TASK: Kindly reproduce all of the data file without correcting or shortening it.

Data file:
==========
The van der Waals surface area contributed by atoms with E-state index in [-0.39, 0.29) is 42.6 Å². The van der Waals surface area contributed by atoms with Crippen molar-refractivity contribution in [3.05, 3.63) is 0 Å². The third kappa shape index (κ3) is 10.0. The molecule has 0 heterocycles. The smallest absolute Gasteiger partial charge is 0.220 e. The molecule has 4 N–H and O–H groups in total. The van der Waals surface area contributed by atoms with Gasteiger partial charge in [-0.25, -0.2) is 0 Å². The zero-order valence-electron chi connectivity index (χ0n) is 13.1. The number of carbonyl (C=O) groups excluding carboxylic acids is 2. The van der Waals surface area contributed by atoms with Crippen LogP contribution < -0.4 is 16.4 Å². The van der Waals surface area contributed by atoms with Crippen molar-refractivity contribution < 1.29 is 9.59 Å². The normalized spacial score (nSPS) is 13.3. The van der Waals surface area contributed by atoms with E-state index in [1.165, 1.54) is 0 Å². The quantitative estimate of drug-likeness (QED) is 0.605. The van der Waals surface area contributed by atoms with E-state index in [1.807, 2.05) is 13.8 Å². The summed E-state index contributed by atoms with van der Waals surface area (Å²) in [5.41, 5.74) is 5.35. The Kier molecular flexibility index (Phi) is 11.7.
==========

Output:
The van der Waals surface area contributed by atoms with E-state index in [-0.39, 0.29) is 42.6 Å². The van der Waals surface area contributed by atoms with Crippen molar-refractivity contribution in [3.05, 3.63) is 0 Å². The third kappa shape index (κ3) is 10.0. The molecule has 0 heterocycles. The smallest absolute Gasteiger partial charge is 0.220 e. The molecule has 4 N–H and O–H groups in total. The van der Waals surface area contributed by atoms with Gasteiger partial charge in [-0.25, -0.2) is 0 Å². The zero-order valence-electron chi connectivity index (χ0n) is 13.1. The number of carbonyl (C=O) groups excluding carboxylic acids is 2. The van der Waals surface area contributed by atoms with Crippen LogP contribution < -0.4 is 16.4 Å². The van der Waals surface area contributed by atoms with Crippen molar-refractivity contribution < 1.29 is 9.59 Å². The normalized spacial score (nSPS) is 13.3. The van der Waals surface area contributed by atoms with E-state index in [1.165, 1.54) is 0 Å². The quantitative estimate of drug-likeness (QED) is 0.605. The van der Waals surface area contributed by atoms with E-state index in [1.807, 2.05) is 13.8 Å². The summed E-state index contributed by atoms with van der Waals surface area (Å²) in [5.41, 5.74) is 5.35. The Kier molecular flexibility index (Phi) is 11.7.